Pollution

Hurricane Alex could make land late Wednesday
June 30, 2010 07:33 AM - Reuters

Hurricane Alex strengthened in the Gulf of Mexico early on Wednesday and was expected to make landfall later in the day but skirt Mexican oil rigs and U.S. oil fields, alleviating concerns in crude markets. The first named storm of the Atlantic season became a Category 1 hurricane late Tuesday night as it slowly moved west toward northern Mexico where it was expected to drop as much as a foot of rain. While the storm was forecast to miss major oil drilling sites, rough seas and rain were already hampering efforts to control damage left by an ongoing spill from the major leak at a BP Plc facility south of Louisiana.

California Green Chemistry
June 29, 2010 03:43 PM - Andy Soos, ENN

The California Department of Toxic Substances has released a draft of new green chemistry regulations this week, which creates a new statewide process for evaluating the toxicity of chemicals used in consumer products and requires manufacturers to find safe alternatives to those chemicals used in their products. This is similar to other rules California has put out over the years to mandate toxicity evaluations and induce chemical substitution in California products.

More Fraud Within the Clean Development Mechanism
June 29, 2010 09:05 AM - Richard Levangie, Triple Pundit

A consortium of North American and European activists have demanded sweeping changes to the Clean Development Mechanism (CDM) after charging that up to one-third of all CERs ever sold may have been illegitimate. The groups are demanding an investigation to determine whether a number of coolant firms have manipulated the marketplace since 2005 by deliberately increasing their greenhouse gas emissions in order to obtain offsets by reducing them to normal levels.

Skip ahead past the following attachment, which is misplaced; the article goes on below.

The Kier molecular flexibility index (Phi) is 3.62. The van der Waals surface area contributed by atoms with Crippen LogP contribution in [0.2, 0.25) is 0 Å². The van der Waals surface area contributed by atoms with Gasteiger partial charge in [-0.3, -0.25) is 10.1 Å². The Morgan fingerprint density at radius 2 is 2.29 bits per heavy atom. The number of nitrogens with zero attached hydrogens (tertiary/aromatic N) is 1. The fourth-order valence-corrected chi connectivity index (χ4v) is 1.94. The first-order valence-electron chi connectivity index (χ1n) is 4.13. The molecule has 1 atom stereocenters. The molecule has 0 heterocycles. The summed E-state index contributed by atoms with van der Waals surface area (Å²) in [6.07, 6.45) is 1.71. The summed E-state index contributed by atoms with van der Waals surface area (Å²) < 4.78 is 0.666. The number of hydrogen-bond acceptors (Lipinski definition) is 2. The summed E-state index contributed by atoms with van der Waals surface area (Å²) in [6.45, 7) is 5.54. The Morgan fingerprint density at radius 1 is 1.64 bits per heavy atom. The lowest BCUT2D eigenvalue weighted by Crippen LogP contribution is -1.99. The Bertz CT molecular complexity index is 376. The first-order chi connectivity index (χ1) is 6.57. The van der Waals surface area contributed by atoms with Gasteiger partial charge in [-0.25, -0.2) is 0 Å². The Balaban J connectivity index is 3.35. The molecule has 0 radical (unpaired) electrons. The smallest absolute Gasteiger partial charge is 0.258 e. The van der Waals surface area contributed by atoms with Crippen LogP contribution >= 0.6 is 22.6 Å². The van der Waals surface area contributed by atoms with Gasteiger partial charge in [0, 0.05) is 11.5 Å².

Tropical storm Alex strengthens, likely to delay oil spill recovery efforts
June 29, 2010 06:50 AM - Adrian Virgen, Reuters

Tropical Storm Alex was set to strengthen into a hurricane on Tuesday, delaying BP Plc's efforts to increase siphoning capacity at the gushing oil well in the Gulf of Mexico where some companies evacuated workers. Alex was forecast to move slowly away from the Yucatan Peninsula over southern Gulf waters and curl northwest away from major oil-extraction facilities to make a second landfall in northern Mexico mid-week.

Oil spill hits Mississippi shore
June 28, 2010 06:26 AM - Tom Bergin and Leigh Coleman, Reuters

Thick oil from BP Plc's Gulf of Mexico spill washed ashore in Mississippi for the first time as tropical storm Alex moved into the Gulf, posing a threat to the cleanup operation. Alex, the first named storm of the 2010 Atlantic hurricane season, had sustained winds of 45 mph and was about 60 miles west-southwest of Campeche, Mexico. The system was moving west-northwest at 7 mph. Forecasters from the U.S. National Hurricane Center say Alex could become a hurricane in the next 48 hours. They predict Alex will make landfall as a hurricane on Wednesday between Brownsville, Texas, and Tuxpan de Rodriguez Cano in Mexico, sparing BP's oil collection efforts at its ruptured deep-sea well.

Oil spill efforts ramp up as storm eyed anxiously
June 27, 2010 07:44 AM - Ernest Scheyder, Reuters